The closer one gets to a waterfall, the wetter becomes the air, the more slippery becomes the footing, and the less inclined one should be to use her camera equipment.
At the end of May, in Yosemite National Park, the waterfalls were at peak volumes. The intensely hard flowing water created tremendous spray and treacherous hiking conditions along the Mist Trail. The hike follows the Merced River, starting at Happy Isles in Yosemite Valley, past Vernal Fall and Emerald Pool, to Nevada Fall.
One walks along a paved route in the lower portion of the trail. Eventually this leads to a wide wooden footbridge where many visitors will stop to make their selfie, and then return to their shuttle bus.
We carried on as far as we could go up the vertical incline to reach the Vernal falls. As you can see in the image below, water was flowing hard.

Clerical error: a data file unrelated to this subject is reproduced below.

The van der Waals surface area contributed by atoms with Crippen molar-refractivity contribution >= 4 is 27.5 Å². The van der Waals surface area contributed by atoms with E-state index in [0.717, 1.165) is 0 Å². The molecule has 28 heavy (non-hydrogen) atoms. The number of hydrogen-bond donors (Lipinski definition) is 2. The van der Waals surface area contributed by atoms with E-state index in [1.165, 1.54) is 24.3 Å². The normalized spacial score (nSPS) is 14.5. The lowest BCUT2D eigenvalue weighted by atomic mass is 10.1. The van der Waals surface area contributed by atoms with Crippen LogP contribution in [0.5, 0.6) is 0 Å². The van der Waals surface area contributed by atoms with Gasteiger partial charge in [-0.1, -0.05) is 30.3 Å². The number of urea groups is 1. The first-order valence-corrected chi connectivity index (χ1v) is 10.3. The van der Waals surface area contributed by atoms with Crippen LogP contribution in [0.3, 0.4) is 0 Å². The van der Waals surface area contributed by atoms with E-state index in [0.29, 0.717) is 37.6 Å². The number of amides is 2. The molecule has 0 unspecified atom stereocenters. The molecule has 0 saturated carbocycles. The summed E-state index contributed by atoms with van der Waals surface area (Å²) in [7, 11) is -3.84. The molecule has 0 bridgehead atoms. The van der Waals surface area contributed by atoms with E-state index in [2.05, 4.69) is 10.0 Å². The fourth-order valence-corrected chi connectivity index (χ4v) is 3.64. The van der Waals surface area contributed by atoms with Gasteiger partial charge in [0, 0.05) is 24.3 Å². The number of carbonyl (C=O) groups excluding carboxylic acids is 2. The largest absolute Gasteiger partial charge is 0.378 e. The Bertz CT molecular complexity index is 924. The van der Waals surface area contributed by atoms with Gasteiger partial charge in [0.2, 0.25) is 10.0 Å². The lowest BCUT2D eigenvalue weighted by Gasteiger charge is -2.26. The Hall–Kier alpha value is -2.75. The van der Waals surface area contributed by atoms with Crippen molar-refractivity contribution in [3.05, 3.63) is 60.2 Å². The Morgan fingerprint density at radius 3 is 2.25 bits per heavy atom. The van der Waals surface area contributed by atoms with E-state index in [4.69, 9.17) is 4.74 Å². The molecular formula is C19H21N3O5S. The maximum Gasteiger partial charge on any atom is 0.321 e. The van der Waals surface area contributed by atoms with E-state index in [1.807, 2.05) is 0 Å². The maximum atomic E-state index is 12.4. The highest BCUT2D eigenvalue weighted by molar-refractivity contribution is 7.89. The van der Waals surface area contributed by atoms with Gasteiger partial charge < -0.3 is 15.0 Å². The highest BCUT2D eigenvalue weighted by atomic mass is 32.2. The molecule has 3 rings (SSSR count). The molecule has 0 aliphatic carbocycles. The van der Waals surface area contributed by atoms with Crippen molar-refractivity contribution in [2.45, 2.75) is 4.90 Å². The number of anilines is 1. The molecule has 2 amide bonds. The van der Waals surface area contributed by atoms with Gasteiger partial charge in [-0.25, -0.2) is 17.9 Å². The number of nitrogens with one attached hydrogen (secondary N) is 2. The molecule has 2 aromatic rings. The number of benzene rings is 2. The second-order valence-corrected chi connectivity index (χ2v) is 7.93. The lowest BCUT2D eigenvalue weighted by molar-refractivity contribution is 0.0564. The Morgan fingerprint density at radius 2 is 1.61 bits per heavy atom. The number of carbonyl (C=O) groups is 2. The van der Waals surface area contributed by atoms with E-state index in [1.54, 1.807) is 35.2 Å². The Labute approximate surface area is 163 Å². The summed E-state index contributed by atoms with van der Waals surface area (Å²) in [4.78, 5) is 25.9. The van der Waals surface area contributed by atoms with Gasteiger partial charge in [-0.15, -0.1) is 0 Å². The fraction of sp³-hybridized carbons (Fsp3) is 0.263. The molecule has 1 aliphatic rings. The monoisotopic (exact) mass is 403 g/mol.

While on the Mist Trail I was forced to keep my camera inside a waterproof bag that was zipped into my jacket. These mists soaked through most everything. Obviously, to make the images from the trail, I had to remove the camera lens from the cover of the protective bag. It took mere seconds after removing the equipment and composing the image that the lens would become fogged.
The splash of pink offered by this perennial was a welcome shock in the increasingly damp climb up to the falls. The roughly flowing Merced River is the band of white color seen in the background on the left side of the image.
Secure footing was becoming less available the higher up we walked. These were challenging conditions in which to make photographs. I slipped once while trying to make the image below. That’s when I realized this had to be my last shot in the hike ascent.